Note to self: Where morale is high – for instance in a workplace or a community – at least some regulations – for instance dome designed to make sure people don’t cheat or free ride are unnecessary as very few people do this and when they do they are detected and sanctioned. Introducing regulation to outlaw free riding or cheating will sometimes offend people doing the right thing and, in offending them, undermine their own morale and preparedness to ‘do the right thing’. Regulation can thus crowd out very good behaviour. Yet the bad behaviour that might follow may well call forth public support for the regulation. Once things have broken down like this – regulation may indeed be better than the alternative of no regulation.
As we know from lots of experiments – or just from thinking about a situation in which you thought the dinner party a friend invited you to that you offered them a tip – extrinsic and intrinsic motivation have an uneasy and not very well understood relationship to one another.
This is all rather crudely put – I apologise – this is genuinely a note to myself so I can look this stuff up later. But in the meantime, the point of this post is to point to similar conclusions of an NBER cross-country study Regulation and Distrust. The issues here are sufficiently subtle that I’m not too sure a cross country study is the best way to consider the issues, but given the value accorded to such things in the profession, and given that the results turn up in cross country studies, I guess that’s pretty interesting and also perhaps persuasive.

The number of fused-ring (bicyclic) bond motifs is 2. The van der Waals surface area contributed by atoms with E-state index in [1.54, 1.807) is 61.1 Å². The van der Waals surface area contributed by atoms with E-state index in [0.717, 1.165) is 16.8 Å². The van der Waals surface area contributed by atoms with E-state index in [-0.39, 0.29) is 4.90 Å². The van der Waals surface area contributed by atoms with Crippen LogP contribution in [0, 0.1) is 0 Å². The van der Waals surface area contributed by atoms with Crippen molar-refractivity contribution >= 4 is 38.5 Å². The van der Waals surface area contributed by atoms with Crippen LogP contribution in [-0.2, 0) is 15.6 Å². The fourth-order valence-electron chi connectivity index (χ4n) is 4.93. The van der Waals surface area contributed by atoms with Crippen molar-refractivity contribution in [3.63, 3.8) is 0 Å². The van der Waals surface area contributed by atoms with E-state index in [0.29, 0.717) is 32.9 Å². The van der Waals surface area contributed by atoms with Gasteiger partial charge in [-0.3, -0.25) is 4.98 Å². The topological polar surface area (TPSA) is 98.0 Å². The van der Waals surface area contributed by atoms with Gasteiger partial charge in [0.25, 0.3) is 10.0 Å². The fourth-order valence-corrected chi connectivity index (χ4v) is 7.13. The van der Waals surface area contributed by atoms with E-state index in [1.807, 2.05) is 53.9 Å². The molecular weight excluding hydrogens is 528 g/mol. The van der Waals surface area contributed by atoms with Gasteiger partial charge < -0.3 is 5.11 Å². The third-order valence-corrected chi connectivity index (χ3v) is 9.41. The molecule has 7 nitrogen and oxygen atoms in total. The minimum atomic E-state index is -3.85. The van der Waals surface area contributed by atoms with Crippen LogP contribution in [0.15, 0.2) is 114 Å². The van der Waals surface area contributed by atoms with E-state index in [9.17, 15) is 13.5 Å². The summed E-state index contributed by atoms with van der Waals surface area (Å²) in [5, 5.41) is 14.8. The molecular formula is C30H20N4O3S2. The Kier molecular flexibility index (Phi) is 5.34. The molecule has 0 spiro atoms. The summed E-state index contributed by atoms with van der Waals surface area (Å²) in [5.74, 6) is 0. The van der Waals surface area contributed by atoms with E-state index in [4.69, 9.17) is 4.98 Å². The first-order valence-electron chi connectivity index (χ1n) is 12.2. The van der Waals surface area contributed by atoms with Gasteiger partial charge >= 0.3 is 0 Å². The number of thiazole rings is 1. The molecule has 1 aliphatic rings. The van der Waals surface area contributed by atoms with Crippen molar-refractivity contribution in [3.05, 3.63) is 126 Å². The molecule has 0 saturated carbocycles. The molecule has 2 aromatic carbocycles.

In a cross-section of countries, government regulation is strongly negatively correlated with social capital. We document this correlation, and present a model explaining it. In the model, distrust creates public demand for regulation, while regulation in turn discourages social capital accumulation, leading to multiple equilibria. A key implication of the model is that individuals in low trust countries want more government intervention even though the government is corrupt. We test this and other implications of the model using country- and individual-level data on social capital and beliefs about governmentâs role, as well as on changes in beliefs and in trust during the transition from socialism.
Anyway, I’ve not yet read the paper, and won’t till I do some work on regulation again